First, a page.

Bhaskar Desai
Bhaskar Desai

Bhaskar Desai: Never too old to run

This 62-year-old runs without music because he cherishes the crowds' cheering

He runs into fellow runners’ open arms when he meets them at the expo and describes himself as “a mindless but not always aimless" old man. Never shy of turning the joke on himself, the self-deprecating Bhasker Desai, 62, is a popular amateur runner with several podium finishes to his name. The Mumbai-based garment exporter has run 32 marathons, including 12 races, in 12 months. With a personal record of 3 hours, 41 minutes for a marathon, Desai has run the Boston Marathon, US, more than once. He is as enthusiastic about mentoring runners. Desai completed the Airtel Delhi Half Marathon on 23 November in 1 hour, 41 minutes. Edited excerpts:

How did you start running?

It started in 2005 when my sedentary, corporate lifestyle and erratic, unhealthy food habits showed up as high triglycerides. Dying early was not a great option. Under medical advice, I started running 2-3km on a treadmill. A gym buddy asked me to try running the half marathon in Mumbai. I ran it in 1 hour, 45 minutes and knew I had found a new passion in my life. I ran my first full (one) in 2010.

Week in and week out you head out and run. What keeps you going?

There is no method to my madness; no science or system to my training. I run and see the world. Every race doubles up as my training for the next one. Life is about experiencing places, meeting people, making friends, connecting with different cultures…running is my catalyst to reach out towards this journey.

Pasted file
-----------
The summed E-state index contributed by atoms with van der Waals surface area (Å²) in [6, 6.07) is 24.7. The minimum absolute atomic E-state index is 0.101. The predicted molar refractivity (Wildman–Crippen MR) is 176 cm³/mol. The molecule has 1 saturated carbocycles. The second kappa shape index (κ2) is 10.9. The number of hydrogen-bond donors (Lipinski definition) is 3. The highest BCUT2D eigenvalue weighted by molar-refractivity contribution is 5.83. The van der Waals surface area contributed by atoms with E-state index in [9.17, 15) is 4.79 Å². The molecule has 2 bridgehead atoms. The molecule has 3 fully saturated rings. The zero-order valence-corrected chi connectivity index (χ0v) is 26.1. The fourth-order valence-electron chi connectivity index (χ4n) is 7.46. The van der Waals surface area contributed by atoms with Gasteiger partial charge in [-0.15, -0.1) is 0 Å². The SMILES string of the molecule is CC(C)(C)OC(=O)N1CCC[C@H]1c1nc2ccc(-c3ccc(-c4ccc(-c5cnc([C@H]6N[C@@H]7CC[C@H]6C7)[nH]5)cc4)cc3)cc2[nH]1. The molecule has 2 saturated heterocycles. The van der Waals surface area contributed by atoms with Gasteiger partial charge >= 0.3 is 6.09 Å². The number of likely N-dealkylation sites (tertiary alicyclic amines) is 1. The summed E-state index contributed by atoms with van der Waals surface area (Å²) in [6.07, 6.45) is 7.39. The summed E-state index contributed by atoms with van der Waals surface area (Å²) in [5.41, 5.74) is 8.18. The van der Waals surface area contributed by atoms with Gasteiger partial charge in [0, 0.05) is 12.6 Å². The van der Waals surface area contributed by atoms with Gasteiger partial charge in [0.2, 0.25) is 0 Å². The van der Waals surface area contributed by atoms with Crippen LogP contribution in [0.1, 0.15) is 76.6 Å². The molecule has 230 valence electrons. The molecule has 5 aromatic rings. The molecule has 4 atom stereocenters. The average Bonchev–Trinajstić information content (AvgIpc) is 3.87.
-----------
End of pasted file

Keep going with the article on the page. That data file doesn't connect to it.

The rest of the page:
Your favourite running gear and soundtrack.

All the discounted running shoes available at the race expos. I use Dri-FIT, colourful running T-shirts and shorts. The hard breathing of runners and the crowds’ cheering work for me, I need no other music.

How does running 12 marathons in 12 months affect your body?

It was a romance I indulged in. A small challenge I set myself for fun. Starting with New York in November 2013 and ending with Istanbul last month, I saw 12 different places. It was a beautiful experience and I ran seven races under 4 hours. I didn’t suffer any fatigue or injuries, though I felt jetlagged at times.

Describe your run in Boston.

I was there on 15 April 2013. It was 25 minutes after I had finished that the ugly terror strike took place. I went back this year to pay my tribute. I had to. I owed it to the martyrs of the tragedy, to tell them I am so sorry but that their death will not be wasted, we shall fight terror and we will emerge winners.

What changes have you made in your social life and diet since you started running?

My direct family lives outside India. Running opened up a huge family of runners for me. That’s my wonderful extended family now. My diet still sucks but running is a semi-miracle. It helps me get rid of fats and toxins.

How do you recover after a marathon?

If I am racing on back-to-back weekends, I do not log a single mile between the races. It’s not what a running guru would prescribe for recovery, nor would he let you run races every alternate week.

How has running changed your life?

Running helps you evolve into a better man, you learn healthy social skills. Group running makes you sensitive to your buddies and their needs. You also meet some bad eggs and self-appointed gyaani gurujis (know-it-alls).

Your toughest race till date and why.

The race in Washington, DC, in 2011 was my most rewarding as I got my first Boston qualification that day. I was climbing Mt Kilimanjaro just a month earlier and was out of shape, dehydrated and cramped.

Which race will it be next?

I am certainly running the Standard Chartered Mumbai Marathon in January.

On the Run is a monthly series that profiles the most enthusiastic marathon runners.

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